Not currently on display at the V&A

Ewer

late 16th century (made)
Artist/Maker
Place Of Origin

The transformation of ewers and basins from objects of use into pure showpieces occurred earlier in Italy than in the rest of Europe. It coincided with the triumph of Mannerism - a highly sophisticated mutation of the Renaissance style, which first appeared in Northern Italy in the early 16th century. Italian ewers of the period, such as this one, display the love of sinuous and elegantly contorted forms that characterised the Mannerist style. The ovate body, trumpet foot, narrow neck and high up curving handle were probably influenced by the first Mannerist ewers. This type is always richly decorated.

This ewer is made of copper. Unlike brass, copper is sufficiently malleable to be easily embossed, in the same way as silver. Because of this in the past copper could compete with silver, to some extent.


object details
Categories
Object Type
Materials and Techniques
Copper
Brief Description
Copper ewer embossed with vine-scrolls and arabesques and with a curved spout and plain, spreading base, Italian, late 16th century
Physical Description
Egg-shaped body embossed with vine-scrolls and arabesques and a coat of arms (partly per fess, in base bendy, in chief a demi-griffin); spool-shaped neck, curved spout and plain, spreading base.
Dimensions
  • Height: 9.875in
  • Width: 6.625in
Credit line
Given by Dr W.L. Hildburgh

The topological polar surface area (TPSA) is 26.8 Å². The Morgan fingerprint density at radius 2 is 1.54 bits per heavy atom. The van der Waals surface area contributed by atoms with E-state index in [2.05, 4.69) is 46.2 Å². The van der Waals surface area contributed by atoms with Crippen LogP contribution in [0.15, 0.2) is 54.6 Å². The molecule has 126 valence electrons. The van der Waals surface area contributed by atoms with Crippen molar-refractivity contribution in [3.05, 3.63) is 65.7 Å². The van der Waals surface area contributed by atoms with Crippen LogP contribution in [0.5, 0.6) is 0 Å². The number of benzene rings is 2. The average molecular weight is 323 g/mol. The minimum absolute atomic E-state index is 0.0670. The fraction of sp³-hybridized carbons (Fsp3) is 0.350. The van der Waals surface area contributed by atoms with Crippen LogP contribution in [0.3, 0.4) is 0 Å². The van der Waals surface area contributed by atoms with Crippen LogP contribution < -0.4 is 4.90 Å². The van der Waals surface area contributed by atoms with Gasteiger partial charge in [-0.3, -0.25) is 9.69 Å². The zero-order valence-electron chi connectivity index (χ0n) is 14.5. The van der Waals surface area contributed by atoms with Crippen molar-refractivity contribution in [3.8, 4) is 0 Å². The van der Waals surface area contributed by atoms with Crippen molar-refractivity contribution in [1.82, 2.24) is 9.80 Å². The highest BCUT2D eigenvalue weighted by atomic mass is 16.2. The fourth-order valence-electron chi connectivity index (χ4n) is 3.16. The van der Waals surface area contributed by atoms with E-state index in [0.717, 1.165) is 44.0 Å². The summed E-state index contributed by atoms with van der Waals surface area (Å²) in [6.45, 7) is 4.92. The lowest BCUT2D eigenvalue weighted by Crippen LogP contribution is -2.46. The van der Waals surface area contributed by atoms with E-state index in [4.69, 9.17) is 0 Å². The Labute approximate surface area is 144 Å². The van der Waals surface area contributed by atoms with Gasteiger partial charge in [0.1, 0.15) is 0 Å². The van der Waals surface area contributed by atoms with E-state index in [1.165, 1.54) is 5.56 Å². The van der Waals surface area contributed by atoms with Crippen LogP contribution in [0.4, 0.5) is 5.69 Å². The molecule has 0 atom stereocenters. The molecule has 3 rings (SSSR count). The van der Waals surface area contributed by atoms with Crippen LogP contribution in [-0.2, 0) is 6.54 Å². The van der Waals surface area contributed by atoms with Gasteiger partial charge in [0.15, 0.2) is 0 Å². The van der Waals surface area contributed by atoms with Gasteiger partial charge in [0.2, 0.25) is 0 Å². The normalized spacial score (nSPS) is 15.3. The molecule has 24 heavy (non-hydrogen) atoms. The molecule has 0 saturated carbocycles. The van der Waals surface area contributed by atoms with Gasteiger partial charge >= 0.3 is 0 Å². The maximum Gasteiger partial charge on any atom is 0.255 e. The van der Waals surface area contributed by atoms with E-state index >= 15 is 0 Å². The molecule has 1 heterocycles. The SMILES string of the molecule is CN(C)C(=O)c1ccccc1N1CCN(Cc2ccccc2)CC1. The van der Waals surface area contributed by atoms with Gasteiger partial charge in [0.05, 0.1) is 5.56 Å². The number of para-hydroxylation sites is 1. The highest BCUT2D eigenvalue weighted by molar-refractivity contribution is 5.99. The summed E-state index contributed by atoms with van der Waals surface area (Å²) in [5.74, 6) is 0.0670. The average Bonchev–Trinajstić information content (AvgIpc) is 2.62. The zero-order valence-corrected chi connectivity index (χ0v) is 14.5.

Subjects depicted
Summary
The transformation of ewers and basins from objects of use into pure showpieces occurred earlier in Italy than in the rest of Europe. It coincided with the triumph of Mannerism - a highly sophisticated mutation of the Renaissance style, which first appeared in Northern Italy in the early 16th century. Italian ewers of the period, such as this one, display the love of sinuous and elegantly contorted forms that characterised the Mannerist style. The ovate body, trumpet foot, narrow neck and high up curving handle were probably influenced by the first Mannerist ewers. This type is always richly decorated.



This ewer is made of copper. Unlike brass, copper is sufficiently malleable to be easily embossed, in the same way as silver. Because of this in the past copper could compete with silver, to some extent.
Collection
Accession Number
M.11-1954

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record createdFebruary 9, 2004
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